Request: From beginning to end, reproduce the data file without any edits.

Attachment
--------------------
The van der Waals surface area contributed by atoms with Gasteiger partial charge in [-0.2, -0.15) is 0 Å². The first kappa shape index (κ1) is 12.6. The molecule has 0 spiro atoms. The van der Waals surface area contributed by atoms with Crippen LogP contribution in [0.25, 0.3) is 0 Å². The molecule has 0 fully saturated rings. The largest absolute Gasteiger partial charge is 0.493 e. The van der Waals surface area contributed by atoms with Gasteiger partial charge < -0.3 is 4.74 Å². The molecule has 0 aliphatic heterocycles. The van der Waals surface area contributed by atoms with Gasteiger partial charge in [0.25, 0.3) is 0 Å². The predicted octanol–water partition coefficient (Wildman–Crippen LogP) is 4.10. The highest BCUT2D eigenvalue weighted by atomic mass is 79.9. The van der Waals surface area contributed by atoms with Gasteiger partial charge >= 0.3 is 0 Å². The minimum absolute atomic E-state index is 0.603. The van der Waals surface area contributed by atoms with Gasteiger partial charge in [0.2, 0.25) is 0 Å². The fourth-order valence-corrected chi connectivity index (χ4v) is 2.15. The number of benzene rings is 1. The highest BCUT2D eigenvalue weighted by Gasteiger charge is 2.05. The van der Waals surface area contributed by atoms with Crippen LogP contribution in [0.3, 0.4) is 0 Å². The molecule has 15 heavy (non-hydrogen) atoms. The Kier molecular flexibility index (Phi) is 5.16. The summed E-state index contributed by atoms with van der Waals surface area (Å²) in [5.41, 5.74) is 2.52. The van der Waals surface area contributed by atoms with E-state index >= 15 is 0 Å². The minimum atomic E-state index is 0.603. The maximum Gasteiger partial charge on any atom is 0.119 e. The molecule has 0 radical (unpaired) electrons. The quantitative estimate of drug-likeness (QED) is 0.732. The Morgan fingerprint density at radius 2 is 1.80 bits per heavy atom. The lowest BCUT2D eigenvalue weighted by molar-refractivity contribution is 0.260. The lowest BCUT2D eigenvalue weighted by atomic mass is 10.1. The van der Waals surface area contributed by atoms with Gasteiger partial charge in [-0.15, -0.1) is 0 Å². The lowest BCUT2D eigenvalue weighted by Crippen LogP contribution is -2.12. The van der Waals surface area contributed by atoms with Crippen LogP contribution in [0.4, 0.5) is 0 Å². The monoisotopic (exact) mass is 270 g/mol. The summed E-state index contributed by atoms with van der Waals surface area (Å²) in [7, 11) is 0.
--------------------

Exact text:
The van der Waals surface area contributed by atoms with Gasteiger partial charge in [-0.2, -0.15) is 0 Å². The first kappa shape index (κ1) is 12.6. The molecule has 0 spiro atoms. The van der Waals surface area contributed by atoms with Crippen LogP contribution in [0.25, 0.3) is 0 Å². The molecule has 0 fully saturated rings. The largest absolute Gasteiger partial charge is 0.493 e. The van der Waals surface area contributed by atoms with Gasteiger partial charge < -0.3 is 4.74 Å². The molecule has 0 aliphatic heterocycles. The van der Waals surface area contributed by atoms with Gasteiger partial charge in [0.25, 0.3) is 0 Å². The predicted octanol–water partition coefficient (Wildman–Crippen LogP) is 4.10. The highest BCUT2D eigenvalue weighted by atomic mass is 79.9. The van der Waals surface area contributed by atoms with Gasteiger partial charge >= 0.3 is 0 Å². The minimum absolute atomic E-state index is 0.603. The van der Waals surface area contributed by atoms with Gasteiger partial charge in [0.2, 0.25) is 0 Å². The fourth-order valence-corrected chi connectivity index (χ4v) is 2.15. The number of benzene rings is 1. The highest BCUT2D eigenvalue weighted by Gasteiger charge is 2.05. The van der Waals surface area contributed by atoms with Crippen LogP contribution in [0.3, 0.4) is 0 Å². The molecule has 15 heavy (non-hydrogen) atoms. The Kier molecular flexibility index (Phi) is 5.16. The summed E-state index contributed by atoms with van der Waals surface area (Å²) in [5.41, 5.74) is 2.52. The van der Waals surface area contributed by atoms with E-state index >= 15 is 0 Å². The minimum atomic E-state index is 0.603. The maximum Gasteiger partial charge on any atom is 0.119 e. The molecule has 0 radical (unpaired) electrons. The quantitative estimate of drug-likeness (QED) is 0.732. The Morgan fingerprint density at radius 2 is 1.80 bits per heavy atom. The lowest BCUT2D eigenvalue weighted by molar-refractivity contribution is 0.260. The lowest BCUT2D eigenvalue weighted by atomic mass is 10.1. The van der Waals surface area contributed by atoms with Gasteiger partial charge in [-0.15, -0.1) is 0 Å². The lowest BCUT2D eigenvalue weighted by Crippen LogP contribution is -2.12. The van der Waals surface area contributed by atoms with Crippen LogP contribution in [0.4, 0.5) is 0 Å². The monoisotopic (exact) mass is 270 g/mol. The summed E-state index contributed by atoms with van der Waals surface area (Å²) in [7, 11) is 0.